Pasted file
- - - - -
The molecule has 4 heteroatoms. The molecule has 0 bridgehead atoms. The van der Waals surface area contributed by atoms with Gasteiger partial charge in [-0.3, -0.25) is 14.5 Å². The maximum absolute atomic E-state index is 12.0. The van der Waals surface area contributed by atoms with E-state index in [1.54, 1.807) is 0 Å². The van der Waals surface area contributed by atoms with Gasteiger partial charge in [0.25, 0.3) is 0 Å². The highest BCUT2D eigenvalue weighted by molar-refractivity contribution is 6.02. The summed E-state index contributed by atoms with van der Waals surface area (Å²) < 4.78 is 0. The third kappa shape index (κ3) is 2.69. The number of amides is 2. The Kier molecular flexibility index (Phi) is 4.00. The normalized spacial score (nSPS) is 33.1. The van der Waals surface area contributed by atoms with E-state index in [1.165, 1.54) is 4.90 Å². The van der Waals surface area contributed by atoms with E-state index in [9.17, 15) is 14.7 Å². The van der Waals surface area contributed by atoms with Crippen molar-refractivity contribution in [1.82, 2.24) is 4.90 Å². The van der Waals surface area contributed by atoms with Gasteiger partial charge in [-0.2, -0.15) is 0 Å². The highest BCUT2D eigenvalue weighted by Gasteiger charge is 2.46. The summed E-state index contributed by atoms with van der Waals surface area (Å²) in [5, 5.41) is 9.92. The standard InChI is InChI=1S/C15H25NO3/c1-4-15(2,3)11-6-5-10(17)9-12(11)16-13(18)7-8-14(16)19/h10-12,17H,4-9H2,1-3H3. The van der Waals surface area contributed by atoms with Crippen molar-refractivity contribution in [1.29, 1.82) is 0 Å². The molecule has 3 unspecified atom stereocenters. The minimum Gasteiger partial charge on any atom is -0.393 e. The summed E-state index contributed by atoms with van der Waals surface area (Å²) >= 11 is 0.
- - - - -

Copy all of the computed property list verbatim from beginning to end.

The molecule has 4 heteroatoms. The molecule has 0 bridgehead atoms. The van der Waals surface area contributed by atoms with Gasteiger partial charge in [-0.3, -0.25) is 14.5 Å². The maximum absolute atomic E-state index is 12.0. The van der Waals surface area contributed by atoms with E-state index in [1.54, 1.807) is 0 Å². The van der Waals surface area contributed by atoms with Gasteiger partial charge in [0.25, 0.3) is 0 Å². The highest BCUT2D eigenvalue weighted by molar-refractivity contribution is 6.02. The summed E-state index contributed by atoms with van der Waals surface area (Å²) < 4.78 is 0. The third kappa shape index (κ3) is 2.69. The number of amides is 2. The Kier molecular flexibility index (Phi) is 4.00. The normalized spacial score (nSPS) is 33.1. The van der Waals surface area contributed by atoms with E-state index in [1.165, 1.54) is 4.90 Å². The van der Waals surface area contributed by atoms with E-state index in [9.17, 15) is 14.7 Å². The van der Waals surface area contributed by atoms with Crippen molar-refractivity contribution in [1.82, 2.24) is 4.90 Å². The van der Waals surface area contributed by atoms with Gasteiger partial charge in [-0.2, -0.15) is 0 Å². The highest BCUT2D eigenvalue weighted by Gasteiger charge is 2.46. The summed E-state index contributed by atoms with van der Waals surface area (Å²) in [5, 5.41) is 9.92. The standard InChI is InChI=1S/C15H25NO3/c1-4-15(2,3)11-6-5-10(17)9-12(11)16-13(18)7-8-14(16)19/h10-12,17H,4-9H2,1-3H3. The van der Waals surface area contributed by atoms with Crippen molar-refractivity contribution in [1.29, 1.82) is 0 Å². The molecule has 3 unspecified atom stereocenters. The minimum Gasteiger partial charge on any atom is -0.393 e. The summed E-state index contributed by atoms with van der Waals surface area (Å²) >= 11 is 0.